The Quapaw Historic Preservation Program (QHPP) was able to attend the 78th annual Southeastern Archaeological Conference (SEAC), this fall. Sometimes this conference is not close-by, but this year it was in Little Rock. Even though this was the 78th annual SEAC, this was only the third time the conference has been held in Arkansas.
Collaborative work between archeologists and tribal nations, as well as some of the latest research, was discussed. The Quapaw Historic Preservation Program was also able to meet with staff from both the Historic Preservation Offices for Arkansas (AHPP) and Mississippi (MDAH) as well. We discussed our ongoing efforts to ensure compliance with the National Historic Preservation Act (NHPA) and our efforts to preserve sites of historic and cultural importance including archeological sites. On the last day of the conference, a “Public Archeology Day” was hosted in the Old State House Museum. The historic preservation offices for Arkansas and the Quapaw Nation (AHPP, and QHPP) co-hosted a booth discussing preservation efforts in the state. Around 214 members of the public visited our both and in addition to visiting with us they were provided pamphlets on the Quapaw Museum, and children were able to see images of Quapaw buffalo robes and rock art and were provided paper bags and paint and were able to paint their own designs on the paper bags.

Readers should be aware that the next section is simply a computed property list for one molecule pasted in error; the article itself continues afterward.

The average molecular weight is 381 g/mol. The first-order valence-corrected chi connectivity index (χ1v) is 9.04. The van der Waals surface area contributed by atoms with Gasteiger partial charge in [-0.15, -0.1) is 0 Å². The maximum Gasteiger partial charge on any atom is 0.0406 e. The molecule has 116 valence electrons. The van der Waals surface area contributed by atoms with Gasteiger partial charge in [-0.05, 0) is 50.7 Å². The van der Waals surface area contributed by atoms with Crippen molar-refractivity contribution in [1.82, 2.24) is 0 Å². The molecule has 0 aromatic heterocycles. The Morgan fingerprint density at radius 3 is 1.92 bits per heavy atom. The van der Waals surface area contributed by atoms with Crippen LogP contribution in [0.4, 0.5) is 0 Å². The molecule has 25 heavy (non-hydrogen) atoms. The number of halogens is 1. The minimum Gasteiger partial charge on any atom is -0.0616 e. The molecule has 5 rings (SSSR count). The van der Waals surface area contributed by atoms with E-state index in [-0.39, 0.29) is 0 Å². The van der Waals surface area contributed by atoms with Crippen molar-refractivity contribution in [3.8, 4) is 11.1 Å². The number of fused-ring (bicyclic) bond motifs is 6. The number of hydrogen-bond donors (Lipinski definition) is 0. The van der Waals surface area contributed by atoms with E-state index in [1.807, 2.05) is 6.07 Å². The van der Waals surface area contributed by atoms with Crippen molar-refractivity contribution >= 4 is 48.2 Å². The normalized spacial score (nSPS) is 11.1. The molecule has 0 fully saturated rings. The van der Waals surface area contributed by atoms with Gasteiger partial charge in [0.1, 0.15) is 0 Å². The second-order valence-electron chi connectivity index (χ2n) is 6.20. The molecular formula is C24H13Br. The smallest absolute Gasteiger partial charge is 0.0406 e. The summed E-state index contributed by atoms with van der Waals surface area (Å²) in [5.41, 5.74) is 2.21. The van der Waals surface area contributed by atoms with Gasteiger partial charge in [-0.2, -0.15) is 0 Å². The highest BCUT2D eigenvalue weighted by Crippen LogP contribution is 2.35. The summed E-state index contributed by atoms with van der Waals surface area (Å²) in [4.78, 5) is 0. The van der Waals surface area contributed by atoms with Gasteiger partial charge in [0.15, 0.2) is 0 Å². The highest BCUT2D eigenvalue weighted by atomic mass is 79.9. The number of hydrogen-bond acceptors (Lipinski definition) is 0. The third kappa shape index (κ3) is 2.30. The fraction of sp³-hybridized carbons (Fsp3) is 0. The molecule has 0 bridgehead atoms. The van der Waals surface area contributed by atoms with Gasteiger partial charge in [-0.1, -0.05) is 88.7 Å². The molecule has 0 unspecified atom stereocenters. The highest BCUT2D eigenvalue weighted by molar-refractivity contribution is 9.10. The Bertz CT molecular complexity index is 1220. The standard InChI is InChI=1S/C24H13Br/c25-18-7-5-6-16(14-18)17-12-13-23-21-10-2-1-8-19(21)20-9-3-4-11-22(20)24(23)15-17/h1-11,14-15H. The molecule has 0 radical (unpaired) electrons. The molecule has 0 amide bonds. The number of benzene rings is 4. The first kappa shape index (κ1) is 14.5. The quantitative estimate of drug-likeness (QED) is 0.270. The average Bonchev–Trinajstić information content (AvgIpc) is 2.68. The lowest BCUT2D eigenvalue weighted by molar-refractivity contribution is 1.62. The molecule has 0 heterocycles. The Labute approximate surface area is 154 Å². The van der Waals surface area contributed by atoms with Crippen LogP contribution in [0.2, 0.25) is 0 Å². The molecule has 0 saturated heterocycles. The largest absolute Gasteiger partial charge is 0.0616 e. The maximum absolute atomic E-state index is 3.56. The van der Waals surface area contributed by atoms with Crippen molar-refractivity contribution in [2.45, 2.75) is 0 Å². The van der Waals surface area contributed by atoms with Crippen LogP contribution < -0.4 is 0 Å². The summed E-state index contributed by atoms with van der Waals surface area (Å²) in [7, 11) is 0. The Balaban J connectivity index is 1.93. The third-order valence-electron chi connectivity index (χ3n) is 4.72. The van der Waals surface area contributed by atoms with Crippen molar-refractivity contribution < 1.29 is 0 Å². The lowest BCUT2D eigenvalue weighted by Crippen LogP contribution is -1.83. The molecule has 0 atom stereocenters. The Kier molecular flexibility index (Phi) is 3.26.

Through the Public Archeology Day event, visitors were also provided with other information and activities such as a discussion of lithics (stone tools) and what to do if you find an archeological site. For example, certain laws were mentioned that protect sites in different ways such as NHPA, ARPA, and NAGPRA. The public was reminded that artifacts should be left in place to preserve the condition of the sites, not only so they can be studied by a professional but also so that they can continue to be protected and appreciated for generations to come. Every state has a historic preservation office, as well as a State Archeologist, and if you find an archeological site it should be reported to their office.
In addition to learning and networking, our office was able to see creative ways to inform the public about our field from all participants who were present. One specific example was miniature 3-D printed artifacts that children were able to handle, such as miniature dug-out canoes. These objects provided a safe, hands-on method for participants to learn with. We plan to work with our colleagues to incorporate some of these concepts to update QHPP’s public education efforts in the future.
Those who are interested in more information about the conference can visit. You can find the contact information for every State Archeologist by visiting: https://sites.google.com/view/state-archaeologists/find-your-state-archaeologist .
Contact information for every State Historic Preservation Office can be found online at https://ncshpo.org/directory/ , and every Tribal Historic Preservation Office can be found here: https://members.nathpo.org/thpodirectory.